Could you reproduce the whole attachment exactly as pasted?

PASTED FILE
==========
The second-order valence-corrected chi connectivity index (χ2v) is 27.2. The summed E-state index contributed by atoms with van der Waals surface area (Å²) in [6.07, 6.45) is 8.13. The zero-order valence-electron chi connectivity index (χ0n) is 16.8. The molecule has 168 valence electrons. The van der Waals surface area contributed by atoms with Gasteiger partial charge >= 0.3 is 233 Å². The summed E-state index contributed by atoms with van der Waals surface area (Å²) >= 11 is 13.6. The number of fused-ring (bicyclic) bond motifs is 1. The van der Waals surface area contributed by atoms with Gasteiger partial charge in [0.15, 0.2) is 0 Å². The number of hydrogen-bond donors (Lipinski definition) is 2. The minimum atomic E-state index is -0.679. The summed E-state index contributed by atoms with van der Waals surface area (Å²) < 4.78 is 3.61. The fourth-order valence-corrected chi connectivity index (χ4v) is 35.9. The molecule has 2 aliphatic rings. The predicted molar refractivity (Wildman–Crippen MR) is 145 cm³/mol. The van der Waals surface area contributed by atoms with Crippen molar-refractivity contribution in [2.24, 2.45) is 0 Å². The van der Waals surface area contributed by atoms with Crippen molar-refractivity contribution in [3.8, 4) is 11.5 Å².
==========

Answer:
The second-order valence-corrected chi connectivity index (χ2v) is 27.2. The summed E-state index contributed by atoms with van der Waals surface area (Å²) in [6.07, 6.45) is 8.13. The zero-order valence-electron chi connectivity index (χ0n) is 16.8. The molecule has 168 valence electrons. The van der Waals surface area contributed by atoms with Gasteiger partial charge >= 0.3 is 233 Å². The summed E-state index contributed by atoms with van der Waals surface area (Å²) >= 11 is 13.6. The number of fused-ring (bicyclic) bond motifs is 1. The van der Waals surface area contributed by atoms with Gasteiger partial charge in [0.15, 0.2) is 0 Å². The number of hydrogen-bond donors (Lipinski definition) is 2. The minimum atomic E-state index is -0.679. The summed E-state index contributed by atoms with van der Waals surface area (Å²) < 4.78 is 3.61. The fourth-order valence-corrected chi connectivity index (χ4v) is 35.9. The molecule has 2 aliphatic rings. The predicted molar refractivity (Wildman–Crippen MR) is 145 cm³/mol. The van der Waals surface area contributed by atoms with Crippen molar-refractivity contribution in [2.24, 2.45) is 0 Å². The van der Waals surface area contributed by atoms with Crippen molar-refractivity contribution in [3.8, 4) is 11.5 Å².